Taylor Swift’s Reputation is out now – but you can’t stream it anywhere.
Yup, that’s right. Taylor’s sixth studio album has released today, Nov. 10 but you won’t be able to stream it anywhere. Swift has decided to keep the album off streaming services including Apple Music and Spotify for an unannounced amount of time. You can get the album for purchase on iTunes or (get this), a hard copy disc! You can also listen for “free” for a limited time on iHeartRadio (both app and actual radio).
Before the album’s release, Taylor dropped four tacks from the LP including Billboard Hot 100 No. 1, “Look What You Made Me Do.” As of Nov. 3, Reputation boosted 400,000 pre-orders according to the Associated Press, and her label predicted 1 week sales of 2 MILLION. If she hits this number, Taylor will have the best selling album of 2017 by a long shot in just the first week alone. For reference, Kendrick Lamar’s DAMN. sold 600,000 first week, with only 353,000 of that being “traditional album sales.” This means that the remaining 227,000 were streaming equivalent.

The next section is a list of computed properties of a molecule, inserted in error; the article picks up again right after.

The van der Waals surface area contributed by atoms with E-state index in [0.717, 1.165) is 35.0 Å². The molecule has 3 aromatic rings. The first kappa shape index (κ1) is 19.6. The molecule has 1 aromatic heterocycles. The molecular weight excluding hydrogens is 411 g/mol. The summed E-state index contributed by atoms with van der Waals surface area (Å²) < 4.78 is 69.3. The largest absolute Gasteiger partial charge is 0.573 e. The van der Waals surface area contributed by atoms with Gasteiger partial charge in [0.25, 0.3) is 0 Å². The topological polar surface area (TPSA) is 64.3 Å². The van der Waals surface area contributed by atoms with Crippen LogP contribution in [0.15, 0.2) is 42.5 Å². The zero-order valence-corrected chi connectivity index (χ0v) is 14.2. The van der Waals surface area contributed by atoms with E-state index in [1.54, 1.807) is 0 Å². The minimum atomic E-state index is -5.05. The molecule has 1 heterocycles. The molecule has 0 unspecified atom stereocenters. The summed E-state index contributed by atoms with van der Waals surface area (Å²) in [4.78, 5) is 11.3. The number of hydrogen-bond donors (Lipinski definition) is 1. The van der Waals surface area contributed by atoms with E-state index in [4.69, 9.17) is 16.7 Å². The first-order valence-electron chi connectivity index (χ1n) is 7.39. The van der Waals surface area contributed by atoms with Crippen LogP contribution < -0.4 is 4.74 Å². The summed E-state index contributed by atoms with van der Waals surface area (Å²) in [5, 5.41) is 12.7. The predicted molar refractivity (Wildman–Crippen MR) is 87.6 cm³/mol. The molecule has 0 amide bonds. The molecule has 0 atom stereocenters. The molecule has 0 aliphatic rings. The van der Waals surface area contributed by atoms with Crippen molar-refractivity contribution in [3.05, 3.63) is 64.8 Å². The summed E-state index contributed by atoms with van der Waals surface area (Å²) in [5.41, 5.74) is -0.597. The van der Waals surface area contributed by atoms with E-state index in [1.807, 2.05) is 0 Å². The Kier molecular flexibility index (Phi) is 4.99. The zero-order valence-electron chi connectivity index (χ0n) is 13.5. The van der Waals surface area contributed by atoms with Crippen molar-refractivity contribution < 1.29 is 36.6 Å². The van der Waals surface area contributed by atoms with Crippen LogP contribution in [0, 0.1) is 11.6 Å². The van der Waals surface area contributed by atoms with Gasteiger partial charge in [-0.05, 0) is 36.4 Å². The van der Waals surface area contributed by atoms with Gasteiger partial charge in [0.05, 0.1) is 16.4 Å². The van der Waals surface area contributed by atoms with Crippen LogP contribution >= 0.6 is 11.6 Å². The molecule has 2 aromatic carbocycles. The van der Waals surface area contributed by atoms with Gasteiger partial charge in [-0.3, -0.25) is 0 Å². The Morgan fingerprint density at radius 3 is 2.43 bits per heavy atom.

With or without hitting the 2 million mark, it’s almost a guarantee Swift will at least hit the 1 million spot with Reputation. Her last three albums have all had sales of more than 1 million, with her latest effort, 1989, hitting 1.2 million units in 2014. If this becomes the case, Taylor will have the best-selling album by a female artist since Beyonce’s Lemonade in May 2016 (652,000 units, 1st week).
Reputation and Streaming
We live in a “streaming” world now. Most of us no longer purchase albums online (let alone hard copies). So much so that we now have charts (Billboard) and certifications (RIAA) dedicated solely to recording and recognizing streaming achievements. If you look back at the numbers presented on Kendrick’s DAMN. we see that yes, he sold albums, BUT what helped push him to the top were those streaming numbers. Based on pre-sale numbers alone for Taylor, we see that she had already surpassed Kendrick’s first week in pure album sales.
So what does this mean overall?
This means that, when executed correctly, artists can keep their work off of streaming platforms and still SELL. We saw it happen with Adele’s 25 and it worked. Adele kept 25 off any streaming platforms for 7 months and came in at an industry breaking 3.83 million albums sold first week. Looks like Taylor is following suit.
Now, I’m not saying that every single artist has the clout (lol, buzzword) to do this. There’s also the whole “genre” argument to keep in mind. Pop consumers are still more willing to purchase albums vs Hip-Hop consumers, but the point is that precedent has been set. And with so many “Hip-Hop” artists catering to “Pop” fanbases (yes, you Drake) it’s only a matter of time before we see a non-streaming Hip-Hop album on the table. But, until then, let’s see how this release week turns out for Taylor.